- 2012 Originally called *TitanDB* and was released and developed by a company called Aurelius. - Early 2015 Acquired by DataStax, the company behind the Apache Cassandra database. But the development of TitanDB project was stagnated since the acquisition and no further release of any newer version since the release of the 1.0 version in Sep 2015. - Late 2015 The open source community behind TitanDB took the project to The Linux Foundation, renamed it JanusGraph and kept on developing it. - Late 2018 The project is still under development and just released its latest update.
As described in the section for checkpoint, JanusGraph has two different layers that managing transaction, the first one is handled in the JanusGraph Server, which is in the middleware layer, from the page that describes this transaction managing layer, it seems that this layer barely supports any kind of concurrency control, just a wrapper of a set of operations so they can be applied to the backend storage together. But JanusGraph depends on other backend storage to store data and execute queries, so how does concurrency control is handled in this storage layer are largely dependents on the choice of its backend storage system. In most of the case, JanusGraph assumes that the backend storage system ensures serializability or at least something close to serializability, but a page in advanced topic shows that JanusGraph can also work with eventual consistency.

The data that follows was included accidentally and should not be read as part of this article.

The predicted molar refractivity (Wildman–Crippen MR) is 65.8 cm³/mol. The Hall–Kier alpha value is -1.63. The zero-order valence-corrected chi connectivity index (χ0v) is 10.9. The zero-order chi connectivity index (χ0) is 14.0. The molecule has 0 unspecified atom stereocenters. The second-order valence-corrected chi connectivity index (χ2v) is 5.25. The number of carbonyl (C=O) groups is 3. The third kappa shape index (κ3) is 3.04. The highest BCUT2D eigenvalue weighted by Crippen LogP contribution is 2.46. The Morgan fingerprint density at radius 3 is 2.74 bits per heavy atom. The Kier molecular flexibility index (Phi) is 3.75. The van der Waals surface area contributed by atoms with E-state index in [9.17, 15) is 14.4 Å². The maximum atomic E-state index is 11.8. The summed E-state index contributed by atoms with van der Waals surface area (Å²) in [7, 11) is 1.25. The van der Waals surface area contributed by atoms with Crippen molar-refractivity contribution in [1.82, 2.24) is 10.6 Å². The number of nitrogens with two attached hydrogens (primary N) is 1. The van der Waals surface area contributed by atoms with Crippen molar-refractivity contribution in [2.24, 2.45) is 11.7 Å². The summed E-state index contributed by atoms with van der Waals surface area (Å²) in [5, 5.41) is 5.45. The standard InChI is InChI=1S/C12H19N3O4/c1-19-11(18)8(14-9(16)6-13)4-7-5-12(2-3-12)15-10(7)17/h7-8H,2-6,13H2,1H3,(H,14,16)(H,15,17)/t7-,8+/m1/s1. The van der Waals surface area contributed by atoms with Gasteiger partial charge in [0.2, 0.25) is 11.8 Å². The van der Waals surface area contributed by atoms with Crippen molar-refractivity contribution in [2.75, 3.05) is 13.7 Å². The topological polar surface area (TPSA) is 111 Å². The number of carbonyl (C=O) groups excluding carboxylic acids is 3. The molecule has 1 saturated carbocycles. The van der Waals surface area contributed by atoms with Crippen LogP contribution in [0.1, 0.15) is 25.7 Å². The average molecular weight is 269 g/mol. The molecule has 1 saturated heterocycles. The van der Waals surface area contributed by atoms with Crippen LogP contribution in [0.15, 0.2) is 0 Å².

There are three building blocks of JanusGraph's data model, which are *edge*, *vertex*, and *property*. - Each edge is an entity that connects two vertices and has a label which defines the semantics of the relationship. For instance, an edge labeled friend between vertices A and B encodes a friendship between the two individuals. Most properties can be associated with edges, and some properties such as multiplexity can be associated with edge labels. - Vertex is an entity that can be associated with optional labels and properties. - Property on vertices or edges is a key-value pair. For instance, the property name='Daniel' has the key 'name' and the value 'Daniel'. Property keys are part of the JanusGraph schema and can constrain the allowed data types and cardinality of values. Moreover, each JanusGraph graph has a schema comprised of the edge labels, property keys, and vertex labels used therein. A JanusGraph schema can either be explicitly or implicitly defined. The schema type (i.e., edge label, property key, or vertex label) is assigned to elements in the graph (i.e., edge, properties or vertices respectively) when they are first created. The assigned schema type cannot be changed for a particular element, which ensures a stable type system that is easy to reason about.
The logging mechanism on JanusGraph is more for recording changes, downstream updates, and triggers, rather than for data recovery in most of the DBMS system. In JanusGraph users can define their own logging scheme by implementing a *Transaction Log Processor*, and enabled by code like `tx = graph.buildTransaction().logIdentifier('logging name').start()` There's a different system in JanusGraph that allows users to enable write-ahead-logging for recovery by `tx.log-tx = true` and users also need to setup process to read the log and prepare for recovery by running `recovery = JanusGraphFactory.startTransactionRecovery(graph, startTime, TimeUnit.MILLISECONDS);` and no evidence shows that it is a standard mechanism to be enabled in a normal running of JanusGraph.